Don Faust is still bitter over a Little League call. Courtesy photo
Don Faust is Chairman of the Board of the Academy Sports + Outdoors Texas Bowl, which will pit Texas vs. Missouri on Dec. 27 in NRG Stadium. It's annually one of the most successful post-season football games, with sold-out crowds and $3 million payout to each team.
As boss of the bowl, Faust will present the trophy to the winning team. That's guaranteed face time on ESPN. Faust is also CEO of Faust Distributing, one of the biggest family-owned beer distributors in Texas.
Don Faust is a big deal. Yet he is haunted by a sports memory that keeps him tossing and turning at night and remains a baseball controversy that may never be solved.
Let's jump in Mr. Peabody's Wayback Machine. The year was 2007. I was the manager of the Biscuits in West University Little League's "Minor A" Division for players age 9 and 10. The league assigned the Biscuits team to me because I may not have the healthiest eating habits. Everybody's a comedian around here, even Little League officials.
The mascot of the Montgomery Biscuits - yes, it's a real team, the Double-A affiliate of the Tampa Bay Rays - is a hot buttered biscuit named Big Mo. Between innings, the mascot throws buttermilk biscuits into the stands.
Don Faust, sports kingpin and beer giant, was first base coach for the West U. Little League Biscuits that year. His son Jake was my first-round draft pick, starting pitcher and slick-fielding shortstop.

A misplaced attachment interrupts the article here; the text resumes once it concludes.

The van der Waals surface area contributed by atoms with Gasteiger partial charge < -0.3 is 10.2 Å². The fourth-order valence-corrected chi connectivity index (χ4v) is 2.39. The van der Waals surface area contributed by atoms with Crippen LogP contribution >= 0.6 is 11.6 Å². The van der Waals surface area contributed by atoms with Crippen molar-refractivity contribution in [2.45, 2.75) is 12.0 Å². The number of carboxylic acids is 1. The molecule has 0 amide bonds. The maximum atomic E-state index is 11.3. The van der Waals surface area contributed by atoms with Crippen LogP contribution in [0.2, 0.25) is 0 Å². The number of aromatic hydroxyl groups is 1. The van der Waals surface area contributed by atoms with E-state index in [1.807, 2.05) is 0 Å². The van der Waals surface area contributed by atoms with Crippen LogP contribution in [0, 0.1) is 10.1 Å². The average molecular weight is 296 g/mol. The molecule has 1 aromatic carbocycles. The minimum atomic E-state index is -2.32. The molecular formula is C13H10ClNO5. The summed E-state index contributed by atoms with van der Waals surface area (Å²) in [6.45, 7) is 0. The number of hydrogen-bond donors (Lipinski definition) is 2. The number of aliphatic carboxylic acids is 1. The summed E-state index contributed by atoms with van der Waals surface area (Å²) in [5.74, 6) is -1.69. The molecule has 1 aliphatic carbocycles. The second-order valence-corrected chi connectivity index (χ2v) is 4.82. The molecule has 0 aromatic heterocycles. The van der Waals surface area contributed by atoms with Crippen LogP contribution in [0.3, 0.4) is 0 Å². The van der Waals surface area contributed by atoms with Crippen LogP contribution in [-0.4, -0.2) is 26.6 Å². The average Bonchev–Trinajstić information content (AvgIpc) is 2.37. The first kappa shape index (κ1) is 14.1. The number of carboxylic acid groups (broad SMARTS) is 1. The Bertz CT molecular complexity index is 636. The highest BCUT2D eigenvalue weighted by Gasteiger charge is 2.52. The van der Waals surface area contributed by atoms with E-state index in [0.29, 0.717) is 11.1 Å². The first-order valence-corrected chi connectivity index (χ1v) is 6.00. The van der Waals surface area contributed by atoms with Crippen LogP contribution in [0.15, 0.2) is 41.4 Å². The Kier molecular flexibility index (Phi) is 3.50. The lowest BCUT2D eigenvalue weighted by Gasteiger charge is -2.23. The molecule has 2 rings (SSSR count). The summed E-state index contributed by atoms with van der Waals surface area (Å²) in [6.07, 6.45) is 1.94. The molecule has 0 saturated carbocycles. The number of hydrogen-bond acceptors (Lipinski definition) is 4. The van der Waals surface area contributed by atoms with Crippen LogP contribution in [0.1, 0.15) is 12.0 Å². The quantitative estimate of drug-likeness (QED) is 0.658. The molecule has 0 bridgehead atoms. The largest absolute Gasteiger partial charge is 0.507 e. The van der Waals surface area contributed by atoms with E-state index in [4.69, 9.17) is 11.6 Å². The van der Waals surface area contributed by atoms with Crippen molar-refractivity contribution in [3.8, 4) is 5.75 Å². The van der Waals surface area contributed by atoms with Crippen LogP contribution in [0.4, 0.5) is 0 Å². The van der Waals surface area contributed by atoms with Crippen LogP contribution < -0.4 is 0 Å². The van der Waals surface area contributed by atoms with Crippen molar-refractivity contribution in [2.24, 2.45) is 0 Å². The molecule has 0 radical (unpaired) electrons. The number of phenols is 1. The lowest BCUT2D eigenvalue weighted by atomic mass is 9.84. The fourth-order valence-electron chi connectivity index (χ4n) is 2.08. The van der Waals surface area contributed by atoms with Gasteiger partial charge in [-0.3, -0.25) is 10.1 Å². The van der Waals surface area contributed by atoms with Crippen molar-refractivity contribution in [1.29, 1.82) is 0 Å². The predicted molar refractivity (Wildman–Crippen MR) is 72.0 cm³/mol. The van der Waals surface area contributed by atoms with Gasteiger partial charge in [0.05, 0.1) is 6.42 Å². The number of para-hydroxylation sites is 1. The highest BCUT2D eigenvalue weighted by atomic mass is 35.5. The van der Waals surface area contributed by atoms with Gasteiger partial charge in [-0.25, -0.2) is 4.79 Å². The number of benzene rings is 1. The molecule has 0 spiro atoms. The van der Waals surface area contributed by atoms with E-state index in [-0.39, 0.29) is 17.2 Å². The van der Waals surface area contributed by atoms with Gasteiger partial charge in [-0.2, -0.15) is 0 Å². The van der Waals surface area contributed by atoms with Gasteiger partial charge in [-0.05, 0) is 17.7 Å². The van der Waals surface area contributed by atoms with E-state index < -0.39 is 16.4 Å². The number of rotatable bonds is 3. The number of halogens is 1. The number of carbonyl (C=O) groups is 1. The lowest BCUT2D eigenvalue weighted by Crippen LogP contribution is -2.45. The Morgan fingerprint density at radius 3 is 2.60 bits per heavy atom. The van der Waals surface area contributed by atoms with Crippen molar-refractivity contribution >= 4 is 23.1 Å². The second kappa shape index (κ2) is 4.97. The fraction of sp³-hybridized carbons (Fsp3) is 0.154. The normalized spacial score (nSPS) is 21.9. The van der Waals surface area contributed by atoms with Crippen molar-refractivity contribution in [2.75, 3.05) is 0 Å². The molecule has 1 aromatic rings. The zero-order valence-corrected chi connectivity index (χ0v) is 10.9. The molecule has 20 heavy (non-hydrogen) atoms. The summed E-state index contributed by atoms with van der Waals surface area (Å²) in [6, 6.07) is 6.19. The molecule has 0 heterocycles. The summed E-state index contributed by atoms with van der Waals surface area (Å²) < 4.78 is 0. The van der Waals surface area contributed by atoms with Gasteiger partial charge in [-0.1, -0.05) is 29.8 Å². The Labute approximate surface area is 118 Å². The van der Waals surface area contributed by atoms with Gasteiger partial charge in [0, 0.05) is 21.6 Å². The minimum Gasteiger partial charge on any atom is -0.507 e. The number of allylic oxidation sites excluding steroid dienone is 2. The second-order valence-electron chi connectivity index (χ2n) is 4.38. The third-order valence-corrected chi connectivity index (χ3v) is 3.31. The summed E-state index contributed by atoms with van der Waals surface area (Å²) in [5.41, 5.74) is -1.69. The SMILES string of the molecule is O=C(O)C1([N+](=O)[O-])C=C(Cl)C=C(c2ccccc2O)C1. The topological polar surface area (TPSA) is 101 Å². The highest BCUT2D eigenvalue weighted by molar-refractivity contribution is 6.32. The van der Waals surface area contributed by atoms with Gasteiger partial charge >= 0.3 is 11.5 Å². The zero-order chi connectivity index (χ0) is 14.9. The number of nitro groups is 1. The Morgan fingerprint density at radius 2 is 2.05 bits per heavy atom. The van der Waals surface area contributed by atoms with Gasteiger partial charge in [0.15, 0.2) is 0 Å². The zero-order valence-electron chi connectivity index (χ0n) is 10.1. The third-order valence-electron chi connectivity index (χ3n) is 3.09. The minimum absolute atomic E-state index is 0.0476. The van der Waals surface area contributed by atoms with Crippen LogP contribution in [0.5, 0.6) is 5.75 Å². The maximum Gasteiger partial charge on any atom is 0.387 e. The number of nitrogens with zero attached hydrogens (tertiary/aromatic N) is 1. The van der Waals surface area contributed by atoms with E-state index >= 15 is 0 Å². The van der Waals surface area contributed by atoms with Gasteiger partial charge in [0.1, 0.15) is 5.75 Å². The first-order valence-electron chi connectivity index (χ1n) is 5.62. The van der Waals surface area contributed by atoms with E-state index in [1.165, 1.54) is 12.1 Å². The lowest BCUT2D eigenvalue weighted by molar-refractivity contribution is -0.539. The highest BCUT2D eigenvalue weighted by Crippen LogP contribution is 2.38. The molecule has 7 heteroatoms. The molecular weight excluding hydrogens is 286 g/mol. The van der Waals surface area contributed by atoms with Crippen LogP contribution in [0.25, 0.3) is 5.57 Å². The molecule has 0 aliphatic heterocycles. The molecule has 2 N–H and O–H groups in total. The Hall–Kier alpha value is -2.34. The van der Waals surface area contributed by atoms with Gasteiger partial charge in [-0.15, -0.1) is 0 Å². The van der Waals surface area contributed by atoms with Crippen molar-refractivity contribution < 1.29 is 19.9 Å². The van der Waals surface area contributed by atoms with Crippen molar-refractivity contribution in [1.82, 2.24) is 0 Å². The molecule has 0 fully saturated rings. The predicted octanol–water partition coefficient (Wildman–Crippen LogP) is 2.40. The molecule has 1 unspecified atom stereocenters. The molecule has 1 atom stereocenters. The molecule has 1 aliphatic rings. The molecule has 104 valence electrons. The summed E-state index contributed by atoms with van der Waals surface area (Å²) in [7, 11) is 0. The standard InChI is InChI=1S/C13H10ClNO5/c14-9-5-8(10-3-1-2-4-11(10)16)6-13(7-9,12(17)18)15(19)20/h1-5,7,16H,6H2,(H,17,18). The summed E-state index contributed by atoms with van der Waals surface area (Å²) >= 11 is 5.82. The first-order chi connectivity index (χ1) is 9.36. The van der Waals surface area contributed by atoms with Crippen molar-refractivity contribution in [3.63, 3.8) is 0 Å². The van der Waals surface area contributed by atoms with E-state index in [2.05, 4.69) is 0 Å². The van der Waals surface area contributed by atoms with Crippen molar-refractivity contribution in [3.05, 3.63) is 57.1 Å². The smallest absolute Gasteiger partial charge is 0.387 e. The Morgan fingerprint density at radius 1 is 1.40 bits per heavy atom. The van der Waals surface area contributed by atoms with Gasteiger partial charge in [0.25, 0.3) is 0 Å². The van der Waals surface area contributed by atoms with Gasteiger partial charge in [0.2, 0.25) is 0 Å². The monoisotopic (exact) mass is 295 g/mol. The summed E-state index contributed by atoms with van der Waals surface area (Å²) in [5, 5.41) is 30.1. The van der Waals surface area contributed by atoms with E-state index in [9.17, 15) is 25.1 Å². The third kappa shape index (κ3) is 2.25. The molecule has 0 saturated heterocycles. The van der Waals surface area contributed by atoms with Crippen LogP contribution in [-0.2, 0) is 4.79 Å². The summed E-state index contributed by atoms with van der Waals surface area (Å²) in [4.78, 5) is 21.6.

It was an early-season matchup between the Biscuits and the Ironbirds. Catcher Nicolas Baizan was batting with two runners on, and two outs. Nicolas's father Jordi was our third-base coach. Jordi is a singer and songwriter. His latest CD is titled Like the First Time.
Nicolas checked his swing and hit a squibber, a foul ball slowly dribbling toward our first-base dugout. Faust reached down and picked up the ball.
The home plate umpire yelled "coach's interference" and called Nicolas out, killing the Biscuits rally. Needless to say, Faust protested and I erupted from the dugout, questioning the umpire's understanding of baseball rules and principles of science.
I explained to him, a checked swing from a righty hitter imparts spin that propels the ball to the right. Nicolas' foul ball couldn't possibly have bounced back into fair territory. The Earth would have to fall off its axis for that to happen. Haven't you been to Astros games? The first base coach always picks up foul balls and throws them into the crowd. The fans love it.
The umpire wouldn't budge, and insisted that Faust interfered with a live ball - a ball that would have defied science and challenged the Bernoulli Principle - which explains why flushed toilet water spins counter-clockwise in the Northern Hemisphere and clockwise in Australia. Nicolas was out. I could have shown him a frame-by-frame Zapruder film of the play and it wouldn't have mattered.
Faust was besides himself. He still insists the ball was headed to our dugout and the umpire made a historic bad call. .
You'd think that Faust would have more on his mind these days, what with the Texas Bowl only weeks away. .
"Of course I remember that! Stupid call," Faust said this week.
"I was in the first base coaching box and the foul ball rolled between me and the dugout. I stopped it with my outstretched left hand. It would have been geometrically impossible for that ball to magically become fair. It happens in Major League Baseball every game. The umpire was a dummy."
Then ... "I miss those days." Welcome to the world of Little League dads.
Meanwhile his son Jake is now a student at the University of Texas and Nicolas is a pro soccer player, a bit of a teen sensation, in Spain. They've clearly moved on.